NEC ECC: Is a CE required on an ECC option E to substantiate a change in the forecast?

I am the Contractor on an NEC ECC option E contract.

1: Does a change in the forecast from the previous forecast require a CE to do so? or;
do you only include additional cost incurred in the latest forecast?
2: If a CE is not required, what is the intention of a CE in an option E? To only change, key, sectional and completion dates?
3: With the purpose of the forecast to identify the potential Defined Cost and the Defined Cost being the total of the Prices, what drives the change in the total of the Prices when changes occurs during the coarse of the project if all you have to do is update the forecast as per the contract data. (Different way of asking 1 and 2)

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I have found it useful in managing Option E contracts to have an ‘audit trail’ of the reasons for changes in forecast cost (and time).

I therefore follow the process of notifying/quoting for Compensation Events if they meet the criteria in Clause 60.1.

When a change in the forecast is necessary, but the reason does not meet the criteria of 60.1, I issue an Early Warning, even if the event has already occurred, so that there is a record of why the cost/time has changed.

I think it’s worth doing this because otherwise there can be a tendency to get to the end of the contract and find that the cost/time has increased significantly but nobody can easily identify why. The other point to bear in mind is that an increase in cost/time which is not a CE could be construed as being the ‘fault’ of the Contractor whereas those changes that result from a CE are usually fairly clearly an Employer/Client liability.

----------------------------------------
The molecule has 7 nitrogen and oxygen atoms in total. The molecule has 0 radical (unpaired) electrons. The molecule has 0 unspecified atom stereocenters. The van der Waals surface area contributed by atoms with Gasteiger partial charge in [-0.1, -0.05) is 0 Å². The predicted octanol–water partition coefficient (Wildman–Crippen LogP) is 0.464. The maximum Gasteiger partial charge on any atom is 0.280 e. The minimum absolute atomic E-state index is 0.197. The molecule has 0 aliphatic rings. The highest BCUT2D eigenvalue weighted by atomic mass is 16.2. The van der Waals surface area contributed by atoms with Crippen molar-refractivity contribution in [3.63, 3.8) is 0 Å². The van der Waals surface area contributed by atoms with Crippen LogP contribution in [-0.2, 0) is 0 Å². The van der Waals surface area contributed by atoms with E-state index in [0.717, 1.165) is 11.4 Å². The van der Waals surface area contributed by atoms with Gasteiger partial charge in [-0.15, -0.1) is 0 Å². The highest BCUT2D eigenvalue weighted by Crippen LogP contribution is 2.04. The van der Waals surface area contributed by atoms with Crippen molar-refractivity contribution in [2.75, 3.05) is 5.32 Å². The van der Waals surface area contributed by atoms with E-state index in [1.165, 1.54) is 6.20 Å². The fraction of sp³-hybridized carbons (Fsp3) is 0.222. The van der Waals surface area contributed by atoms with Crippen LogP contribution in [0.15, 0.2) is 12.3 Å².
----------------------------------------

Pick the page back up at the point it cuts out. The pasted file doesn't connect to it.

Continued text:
Good answer from Dave, the only thing I would add is that giving an early warning is important under an option E (as well as C and D), to avoid any potential Disallowed Cost issues.

Yes agree EW is essential not to have cost disallowed however, it is still unclear whether a CE is required to facilitate a change in the forecast as per the NEC, when time is not impacted? The client is extremely sensitive when NCE’s are submitted under a option E and for the sake of the relationship I would like to keep NCE’s at a minimum.

Paul - why are they so sensitive to CE’s for your option E project? All you are trying to do is give them a heads up of more realistic cost to them the project will be. If you don’t warn them of potential increase costs that could affect relationships even more in the long run!

It is the first time the Client is executing a project on the NEC. They interpret the notifying of CE’s as a money hungry contractor. It is a difficult situation when not all parties understand the function of the NEC.

Understand - but they need education rather than you not following the contract. This is where a project workshop early doors helping both Parties understand the principles of the contract is invaluable and thankfully I am on average running one of these training sessions once a week now on projects where either the Client or Contractor have instigated such a workshop.